After several days of not commenting directly on Jordan Neely’s killing at the hands of ex-Marine Daniel Penny, who put Neely in a fatal chokehold on a Manhattan subway car last week, Mayor Eric Adams said Tuesday morning that his “heart breaks” for Neely’s loss.
Adams made what appeared to be his first public remarks mentioning Neely by name and sharing his feelings on the incident, following nearly a week of mostly sticking to a statement in which he said “any loss of life is tragic,” but because much about Neely’s death was still unknown, he would “refrain from commenting further.”
“My heart breaks when we lost young Jordan,” Adams said during the National Urban League’s Safe and Just Communities Summit at CUNY’s John Jay College of Criminal Justice.
The mayor also noted Jordan is in fact the name of his own son, Jordan Coleman, repeating something he’d said the night before when a reporter with the news site The City asked him for a response to Neely’s family’s attorneys urging him to reach out to them in a Monday statement. He told the reporter he had reached out to Neely’s family “several times to give them my condolences.”
“Many people miss the fact that Jordan is my son’s name,” he said on Tuesday. “And I think about [that] every time I lose a young man or woman throughout this entire country that are falling victim to so many levels.”
Through a spokesperson, Adams told The City on Monday that Neely’s death was an “incredible tragedy” and that his “deepest sympathies are with the Neely family.”
The incident took place last Monday, when Neely, a 30-year-old homeless Black man who struggled with mental health issues, was reportedly screaming at passengers on a Manhattan F train that he was hungry, thirsty and “ready to die,” according to published reports that cited eyewitnesses. One of those witnesses is Juan Alberto Vazquez — a freelance journalist who captured a nearly 4-minute video of the events leading to Neely’s death.
While it’s unclear exactly what happened next, Penny, 24, ended up putting Neely in a chokehold and holding him on the ground for several minutes with the help of at least two other passengers. Neely was later taken to Lenox Hill Hospital, where he was pronounced dead.
The incident was ruled a homicide by the city’s medical examiner last Wednesday, who determined Neely died from compression of the neck.
Penny was questioned by police after the incident, but quickly released without being charged with a crime. Penny’s attorneys released a statement Friday insisting Neely was acting “aggressively threatening” to him and the other passengers. They said Penny put Neely in a chokehold as a self-defense measure until the police arrived but “never intended to harm” him and “could not have foreseen his untimely death.”
No charges had been filed against Penny as of Tuesday afternoon, but the Manhattan District Attorney’s Office and NYPD are both investigating and actively seeking information from witnesses.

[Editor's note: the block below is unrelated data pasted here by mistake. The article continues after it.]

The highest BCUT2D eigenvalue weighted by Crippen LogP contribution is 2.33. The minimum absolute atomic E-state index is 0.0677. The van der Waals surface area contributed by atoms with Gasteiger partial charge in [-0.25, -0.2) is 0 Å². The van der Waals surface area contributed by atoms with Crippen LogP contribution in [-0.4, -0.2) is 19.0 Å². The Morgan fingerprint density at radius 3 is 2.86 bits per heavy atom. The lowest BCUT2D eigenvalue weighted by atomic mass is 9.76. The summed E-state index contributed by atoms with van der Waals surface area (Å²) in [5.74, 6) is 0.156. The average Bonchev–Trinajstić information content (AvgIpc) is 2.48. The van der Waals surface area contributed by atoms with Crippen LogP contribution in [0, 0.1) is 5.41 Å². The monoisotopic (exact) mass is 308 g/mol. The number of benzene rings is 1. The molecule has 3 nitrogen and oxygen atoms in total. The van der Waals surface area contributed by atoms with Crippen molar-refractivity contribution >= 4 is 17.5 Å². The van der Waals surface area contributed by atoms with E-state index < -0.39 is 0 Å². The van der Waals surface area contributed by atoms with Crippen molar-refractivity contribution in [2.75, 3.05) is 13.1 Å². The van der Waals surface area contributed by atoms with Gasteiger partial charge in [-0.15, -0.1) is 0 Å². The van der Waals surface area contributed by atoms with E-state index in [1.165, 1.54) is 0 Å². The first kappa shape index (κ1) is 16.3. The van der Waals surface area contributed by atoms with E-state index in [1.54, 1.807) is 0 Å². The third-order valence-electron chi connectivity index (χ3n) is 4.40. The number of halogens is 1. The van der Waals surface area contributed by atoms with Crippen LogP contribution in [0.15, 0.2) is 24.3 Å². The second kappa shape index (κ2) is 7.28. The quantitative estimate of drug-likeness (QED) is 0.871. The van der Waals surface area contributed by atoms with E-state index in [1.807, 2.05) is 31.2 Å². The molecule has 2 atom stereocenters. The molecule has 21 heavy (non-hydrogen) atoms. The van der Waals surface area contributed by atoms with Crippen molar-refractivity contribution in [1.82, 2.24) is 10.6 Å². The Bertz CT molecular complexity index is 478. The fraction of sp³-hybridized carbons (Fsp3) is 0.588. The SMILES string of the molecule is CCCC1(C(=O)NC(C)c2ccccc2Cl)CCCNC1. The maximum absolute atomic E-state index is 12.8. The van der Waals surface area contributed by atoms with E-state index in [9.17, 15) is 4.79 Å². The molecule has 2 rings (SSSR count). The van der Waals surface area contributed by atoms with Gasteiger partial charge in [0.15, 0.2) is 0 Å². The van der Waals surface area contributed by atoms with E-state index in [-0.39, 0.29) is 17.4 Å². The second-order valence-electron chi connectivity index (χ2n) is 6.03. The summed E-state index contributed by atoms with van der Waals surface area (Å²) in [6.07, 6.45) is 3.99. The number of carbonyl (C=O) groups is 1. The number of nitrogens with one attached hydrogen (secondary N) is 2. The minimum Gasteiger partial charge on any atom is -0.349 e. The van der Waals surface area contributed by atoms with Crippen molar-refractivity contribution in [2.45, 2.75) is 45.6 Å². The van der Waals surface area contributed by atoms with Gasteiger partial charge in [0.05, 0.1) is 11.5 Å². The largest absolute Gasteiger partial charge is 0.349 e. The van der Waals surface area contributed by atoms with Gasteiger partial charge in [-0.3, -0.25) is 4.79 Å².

In the wake of Neely’s killing, heated debates have sprung up across the five boroughs about the city’s ability to help those with mental health issues and its street homeless population, as well as over race and vigilantism. The incident has also sparked a string of protests and vigils on the streets and in the subways over the past several days, where demonstrators have called for Penny to be arrested and charged.
The protests have led to a number of brutal arrests by the NYPD, including of a well-known photojournalist getting cuffed outside the Broadway-Lafayette Street station Monday night.
Since last Wednesday, Adams has been the subject of criticism over his decision to refrain from strongly condemning Neely’s killing and calling for accountability. Congress Member Alexandria Ocasio-Cortez last week characterized Neely’s death as a “public murder” and said Adams had hit “a new low” for not taking a stronger stance.
During his Tuesday morning remarks, Adams — who has spent much of his first 16 months in office speaking about public safety and subway homelessness — said his administration has already been taking a proactive approach to cases such as Neely’s by encouraging homeless individuals living on the subways to enter shelters.
That effort, dubbed the “Subway Safety Plan,” has led 4,000 homeless individuals living on the subways to enter city shelters — 1,300 of whom are still in the system — since it launched in early 2022, city Department of Social Services Commissioner Molly Wasow Park said during a Monday City Council budget hearing.
“We cannot be so encompassed and so thoughtful on talking about merely how this man died without answering the question: how was he living?” Adams said. “I’ve been in the subway system for almost two years now talking to [homeless individuals], trying to get them off the system in the care that they deserve. I don’t want us to be energized when we have a death and not energized when there’s conditions that’s creating the deaths that are at our hands.”
Neely himself had cycled in and out of city shelters and jails for several years, bringing him into contact with many homeless outreach workers, according to a report, but his problems still persisted.